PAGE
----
The College of the Holy Spirit Manila (CHSM) earlier this week announced that they will permanently close down for good in 2022.
Last November 22, the 107-year-old institution posted on Facebook an official statement that they will no longer be operational for academic year 2021-2022. Grade 11 and third year college students will be allowed to graduate, but the school will no longer be open for levels K to 11 and first to third year students.
It read: “Be it known that the College of the Holy Spirit Manila will voluntarily cease operations at the end of AY 2021-2022. This timeline allows the School to graduate its current grade 11 and 3rd Year College students. Therefore, grade 12 and 4th Year College will be operational but Levels K to Grade 11 and 1st to 3rd Year College will not be opened for AY 2021-2022.”
Other schools run by the order, however, will not be affected by this decision.
No specific reasons were provided for its closure, but published reports have said that in a letter addressed to the CHSM community last October 28, Sr. Carmelita Victoria of the Mission Congregation of Servants of the Holy Spirit said that the school has encountered difficulty in the past 10 years in attracting new students.
Among its challenges were government policies on the K-12 system, free tuition in more state colleges and universities and the increase in wages of public school teachers as compared to their private school counterparts.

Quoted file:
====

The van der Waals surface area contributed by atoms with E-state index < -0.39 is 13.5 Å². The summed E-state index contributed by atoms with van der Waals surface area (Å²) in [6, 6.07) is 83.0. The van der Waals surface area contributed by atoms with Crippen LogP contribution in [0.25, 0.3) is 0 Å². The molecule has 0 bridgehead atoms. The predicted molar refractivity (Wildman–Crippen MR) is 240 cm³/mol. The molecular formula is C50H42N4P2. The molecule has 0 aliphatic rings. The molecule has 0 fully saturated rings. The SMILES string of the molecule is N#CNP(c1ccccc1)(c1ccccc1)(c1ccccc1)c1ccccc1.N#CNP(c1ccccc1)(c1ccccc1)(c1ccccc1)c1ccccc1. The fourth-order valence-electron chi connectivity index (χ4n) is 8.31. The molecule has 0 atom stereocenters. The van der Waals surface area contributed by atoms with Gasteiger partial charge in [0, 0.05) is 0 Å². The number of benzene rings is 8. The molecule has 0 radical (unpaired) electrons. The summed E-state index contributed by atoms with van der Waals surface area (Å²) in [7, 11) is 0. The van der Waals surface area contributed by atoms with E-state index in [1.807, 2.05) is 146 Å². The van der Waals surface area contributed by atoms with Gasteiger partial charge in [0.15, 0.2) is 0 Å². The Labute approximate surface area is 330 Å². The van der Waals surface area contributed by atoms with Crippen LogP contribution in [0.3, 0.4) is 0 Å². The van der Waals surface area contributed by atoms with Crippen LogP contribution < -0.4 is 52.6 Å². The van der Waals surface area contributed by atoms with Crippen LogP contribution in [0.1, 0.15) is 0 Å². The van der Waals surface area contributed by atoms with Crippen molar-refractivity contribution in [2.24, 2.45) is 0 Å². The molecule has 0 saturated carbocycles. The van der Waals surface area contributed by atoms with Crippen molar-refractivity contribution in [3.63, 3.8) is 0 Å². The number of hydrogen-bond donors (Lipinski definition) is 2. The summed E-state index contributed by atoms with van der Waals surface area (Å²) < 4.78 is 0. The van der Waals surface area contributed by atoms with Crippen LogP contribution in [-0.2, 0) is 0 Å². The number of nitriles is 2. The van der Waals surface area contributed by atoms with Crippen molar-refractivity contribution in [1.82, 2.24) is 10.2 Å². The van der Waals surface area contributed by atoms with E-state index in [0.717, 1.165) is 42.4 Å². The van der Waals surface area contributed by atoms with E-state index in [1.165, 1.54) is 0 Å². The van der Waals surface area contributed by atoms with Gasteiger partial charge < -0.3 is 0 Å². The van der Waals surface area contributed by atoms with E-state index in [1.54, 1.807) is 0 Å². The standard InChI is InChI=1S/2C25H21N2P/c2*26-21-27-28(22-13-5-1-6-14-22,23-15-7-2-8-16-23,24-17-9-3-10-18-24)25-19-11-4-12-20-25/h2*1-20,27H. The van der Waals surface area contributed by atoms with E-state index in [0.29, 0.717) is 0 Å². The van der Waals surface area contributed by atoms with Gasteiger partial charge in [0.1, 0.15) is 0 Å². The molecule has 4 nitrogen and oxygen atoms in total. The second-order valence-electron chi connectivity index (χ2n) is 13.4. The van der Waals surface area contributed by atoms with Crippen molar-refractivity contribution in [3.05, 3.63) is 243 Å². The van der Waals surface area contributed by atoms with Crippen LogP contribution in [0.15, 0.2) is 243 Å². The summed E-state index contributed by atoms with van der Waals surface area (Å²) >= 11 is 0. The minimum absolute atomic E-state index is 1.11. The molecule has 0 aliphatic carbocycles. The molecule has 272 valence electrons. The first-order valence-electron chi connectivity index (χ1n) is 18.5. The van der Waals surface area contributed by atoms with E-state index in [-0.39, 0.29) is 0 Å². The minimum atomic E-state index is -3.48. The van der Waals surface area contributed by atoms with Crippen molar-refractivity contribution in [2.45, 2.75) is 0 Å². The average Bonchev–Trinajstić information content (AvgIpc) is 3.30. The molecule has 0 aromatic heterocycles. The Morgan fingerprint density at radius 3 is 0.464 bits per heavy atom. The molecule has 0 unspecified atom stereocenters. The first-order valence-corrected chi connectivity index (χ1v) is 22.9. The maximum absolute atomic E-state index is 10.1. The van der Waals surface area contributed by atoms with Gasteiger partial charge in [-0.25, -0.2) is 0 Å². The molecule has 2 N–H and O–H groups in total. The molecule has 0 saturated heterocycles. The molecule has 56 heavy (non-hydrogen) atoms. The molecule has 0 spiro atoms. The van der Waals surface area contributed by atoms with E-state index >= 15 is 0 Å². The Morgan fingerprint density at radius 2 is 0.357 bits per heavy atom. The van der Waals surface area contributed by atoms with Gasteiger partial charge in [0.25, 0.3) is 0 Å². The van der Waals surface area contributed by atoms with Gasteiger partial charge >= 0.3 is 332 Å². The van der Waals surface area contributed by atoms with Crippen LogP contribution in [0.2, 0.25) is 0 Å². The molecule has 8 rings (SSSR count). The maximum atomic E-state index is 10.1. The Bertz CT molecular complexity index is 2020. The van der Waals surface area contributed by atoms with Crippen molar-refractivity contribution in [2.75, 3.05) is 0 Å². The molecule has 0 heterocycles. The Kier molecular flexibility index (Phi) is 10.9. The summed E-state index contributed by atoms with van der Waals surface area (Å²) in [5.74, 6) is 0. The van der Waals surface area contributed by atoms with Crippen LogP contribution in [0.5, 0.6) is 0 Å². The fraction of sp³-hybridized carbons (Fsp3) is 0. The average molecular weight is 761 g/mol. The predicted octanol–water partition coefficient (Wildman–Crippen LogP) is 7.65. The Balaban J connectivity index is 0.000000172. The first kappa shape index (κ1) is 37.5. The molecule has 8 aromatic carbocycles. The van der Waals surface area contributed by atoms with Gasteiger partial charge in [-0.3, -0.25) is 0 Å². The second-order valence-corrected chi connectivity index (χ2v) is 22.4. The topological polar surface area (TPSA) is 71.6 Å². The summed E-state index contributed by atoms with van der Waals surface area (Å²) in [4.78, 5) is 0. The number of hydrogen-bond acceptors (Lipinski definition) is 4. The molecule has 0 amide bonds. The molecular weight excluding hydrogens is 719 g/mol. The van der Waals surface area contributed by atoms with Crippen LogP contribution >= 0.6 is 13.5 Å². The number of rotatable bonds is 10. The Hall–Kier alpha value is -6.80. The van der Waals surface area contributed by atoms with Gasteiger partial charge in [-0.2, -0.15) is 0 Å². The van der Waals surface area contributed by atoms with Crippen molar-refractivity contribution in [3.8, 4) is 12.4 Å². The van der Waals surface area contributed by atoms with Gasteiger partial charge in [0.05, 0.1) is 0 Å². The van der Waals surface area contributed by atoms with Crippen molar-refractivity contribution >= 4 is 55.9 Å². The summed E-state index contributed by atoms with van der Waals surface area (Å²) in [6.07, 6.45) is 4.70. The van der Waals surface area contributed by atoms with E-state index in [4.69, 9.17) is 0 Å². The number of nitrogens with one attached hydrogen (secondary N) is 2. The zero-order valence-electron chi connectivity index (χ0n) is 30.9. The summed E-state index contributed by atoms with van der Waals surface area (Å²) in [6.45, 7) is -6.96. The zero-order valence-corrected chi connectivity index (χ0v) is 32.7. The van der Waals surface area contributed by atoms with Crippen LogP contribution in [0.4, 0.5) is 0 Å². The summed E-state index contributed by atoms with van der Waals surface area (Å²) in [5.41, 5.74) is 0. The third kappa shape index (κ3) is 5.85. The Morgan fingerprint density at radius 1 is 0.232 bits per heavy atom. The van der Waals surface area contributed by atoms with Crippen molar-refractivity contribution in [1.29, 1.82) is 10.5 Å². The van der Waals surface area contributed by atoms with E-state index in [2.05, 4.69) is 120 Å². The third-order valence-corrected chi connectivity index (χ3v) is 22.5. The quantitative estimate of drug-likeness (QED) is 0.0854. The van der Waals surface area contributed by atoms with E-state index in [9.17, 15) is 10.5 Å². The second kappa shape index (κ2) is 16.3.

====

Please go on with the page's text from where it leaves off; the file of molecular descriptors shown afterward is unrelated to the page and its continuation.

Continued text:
It can be recalled that the education sector was one of the hardest-hit by the Covid19 pandemic. Last September, the Department of Education reported that a total of 865 private schools ceased operations for the school year due to low enrollment and the difficulty experienced in sticking to distance learning requirements.
Additionally, over 200,000 private school students transferred to public schools.
Formerly known as the Holy Ghost College, the CHSM was founded in 1913 by the Missionary Sisters Servants of the Holy Spirit initially as an exclusive girls’ school. It began accepting male pupils in 2005. The school is also part of the Mendiola Consortium, a body of educational institutions along Mendiola St. in Manila which includes Centro Escolar University, La Consolacion School, San Beda University, and St. Jude Catholic School.
Notable alumni include ex-First Lady Imelda R. Marcos; UNILAB matriarch Beatrice Dee-Campos; 2006 Ramon Magsaysay awardee and Philippine Daily Inquirer founding chair; Eugenia Duran Apostol, fashion designer Josie Natori; award-winning movie and TV director Lupita Aquino-Kashiwahara; and former senator and Malabon rep. Tessie Aquino-Oreta.
Photo: College of Holy Spirit Manila/Facebook